But still — that didn’t explain Merry’s absence. He had shared teatime with Pippin and afterwards they both had stretched out on the pillows. But apparently Merry hadn’t been as tired as his younger cousin and now Pippin wondered where he had disappeared to. Surely he hadn’t gone after Sam and Frodo. Merry loved poems, but even he was fairly reluctant about Cousin Frodo’s rhyming.
A little disturbed Pippin swung his legs over a root.
It was not easy finding rest without knowing where Merry was. Yes, as a matter of fact it was most impolite of the elder cousin to leave so secretly. With a sigh Pippin stood up and adjusted his braces. ‘Brandybucks,’ he thought dismissivley. Most likely his cousin was sitting in a cosy tree den, eating what was left of a splendid supper. And of course he would not tell Pippin until each crumb was devoured. Luckily, the elves seemed to have supplies apt to feed a whole bunch of hobbits. Pippin decided not to worry and rather to repay Merry decently for his misdeed. He would fetch himself a bowl of those delicious fruits and eat them all before his cousin’s nose. Or he would eat them in solitude, handing Merry naught but the cores.
Mentally refining his plan, Pippin meandered away. Idly setting foot after foot he walked forth and passed through the leaf-dappled shadows of the mallorn trees. Silver bark glowed in the soft light of dusk, lending a fine shimmer to every bush and path. Glow-worms whirled through the air like snowflakes and the hobbit soon found himself in a plume of gently humming light-dots. Everywhere they whizzed, circling the trunks and spiralling up to a canopy of leaves.
Filled with wonderment, Pippin tipped his head back. Up on the higher branches stretched wooden platforms, appearing like the trees themselves had grown them. Shimmering figures ambled between boughs and foliage, moving on their dizzy paths like feathers on wind drifts. Their sight was beguiling, their aura not from the known world. Even from the heights their ethereal shimmer touched the hobbit and made him tremble.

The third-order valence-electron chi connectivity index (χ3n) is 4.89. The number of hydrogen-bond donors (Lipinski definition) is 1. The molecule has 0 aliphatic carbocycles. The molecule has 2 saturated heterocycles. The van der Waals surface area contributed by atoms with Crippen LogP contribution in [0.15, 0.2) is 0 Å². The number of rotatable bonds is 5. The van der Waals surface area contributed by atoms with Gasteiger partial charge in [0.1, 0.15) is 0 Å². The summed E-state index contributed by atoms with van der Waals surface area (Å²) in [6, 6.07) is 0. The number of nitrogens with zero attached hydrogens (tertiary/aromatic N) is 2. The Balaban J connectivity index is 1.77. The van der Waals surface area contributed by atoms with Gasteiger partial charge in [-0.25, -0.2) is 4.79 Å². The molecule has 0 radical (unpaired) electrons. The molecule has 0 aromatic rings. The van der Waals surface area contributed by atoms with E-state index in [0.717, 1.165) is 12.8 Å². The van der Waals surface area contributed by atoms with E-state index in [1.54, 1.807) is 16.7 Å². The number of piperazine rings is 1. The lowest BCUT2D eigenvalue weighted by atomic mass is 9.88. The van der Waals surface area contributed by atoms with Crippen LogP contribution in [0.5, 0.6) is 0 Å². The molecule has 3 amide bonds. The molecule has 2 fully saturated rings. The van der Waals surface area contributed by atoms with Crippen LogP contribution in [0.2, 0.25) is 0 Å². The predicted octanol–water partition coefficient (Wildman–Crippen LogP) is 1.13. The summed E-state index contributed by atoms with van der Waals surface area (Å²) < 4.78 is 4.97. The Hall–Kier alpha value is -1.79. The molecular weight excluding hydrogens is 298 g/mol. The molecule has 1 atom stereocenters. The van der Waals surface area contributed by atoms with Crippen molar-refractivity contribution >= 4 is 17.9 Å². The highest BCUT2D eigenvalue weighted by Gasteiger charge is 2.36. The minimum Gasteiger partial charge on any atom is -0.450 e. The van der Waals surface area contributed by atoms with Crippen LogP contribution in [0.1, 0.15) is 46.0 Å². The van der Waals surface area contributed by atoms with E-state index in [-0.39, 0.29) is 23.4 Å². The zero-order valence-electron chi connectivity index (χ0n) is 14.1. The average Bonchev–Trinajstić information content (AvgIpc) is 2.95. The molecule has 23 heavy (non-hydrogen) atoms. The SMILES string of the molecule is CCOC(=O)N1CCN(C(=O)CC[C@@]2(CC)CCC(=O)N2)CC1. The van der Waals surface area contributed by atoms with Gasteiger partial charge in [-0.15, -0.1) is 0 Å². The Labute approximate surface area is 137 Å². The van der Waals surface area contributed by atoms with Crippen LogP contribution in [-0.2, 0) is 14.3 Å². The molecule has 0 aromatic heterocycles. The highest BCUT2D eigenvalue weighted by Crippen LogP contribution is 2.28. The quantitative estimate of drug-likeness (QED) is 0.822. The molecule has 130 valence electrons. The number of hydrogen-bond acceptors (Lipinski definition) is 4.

After all these days Pippin still marvelled at the strange beauty of Caras Galadhon. Not in his boldest dream had he ever fantasised himself coming to such a place. Of course there had been Bilbo’s stories and often had Pippin imagined the told-of places. But this was so much more, so greatly exceeding. No words could ever truly describe the realm of elves in fair Lórien. A place where ageless mirth and melancholy went hand-in-hand like lovers.
A smile curled at the ends of Pippin’s mouth as he lowered his head. Maybe he should have gone to the poetry oration, after all. Strictly directing his thoughts to more substantial matters, that is to say, food and drink, Pippin set out to continue his walk. Yet after a mere couple of steps he stopped once again, being suddenly faced with a most unwelcome problem.
As the young hobbit looked around, he found that he had not the slightest idea where he was. Scratching his chin he looked back over his shoulder, but although the path behind looked fair and charming, Pippin could not remember treading it. With a frown he turned back. He was almost tempted to be displeased with the forest. Indeed, not only did these woods stretch time, they were also very confusing in their likeness. How could a sensible hobbit tell one tree from another if they all looked the same?
With a sigh of gentle exasperation Pippin closed his eyes. If keen sight could not spot the right way, maybe good fortune would. Clasping his hands behind his back he turned round in a circle, two times, three times, then stopped. When he opened his eyes again he looked upon a tall-grown hazel thicket, which bent gracefully in a wide arch. Soft moss grew under the switches, marking a lush green path.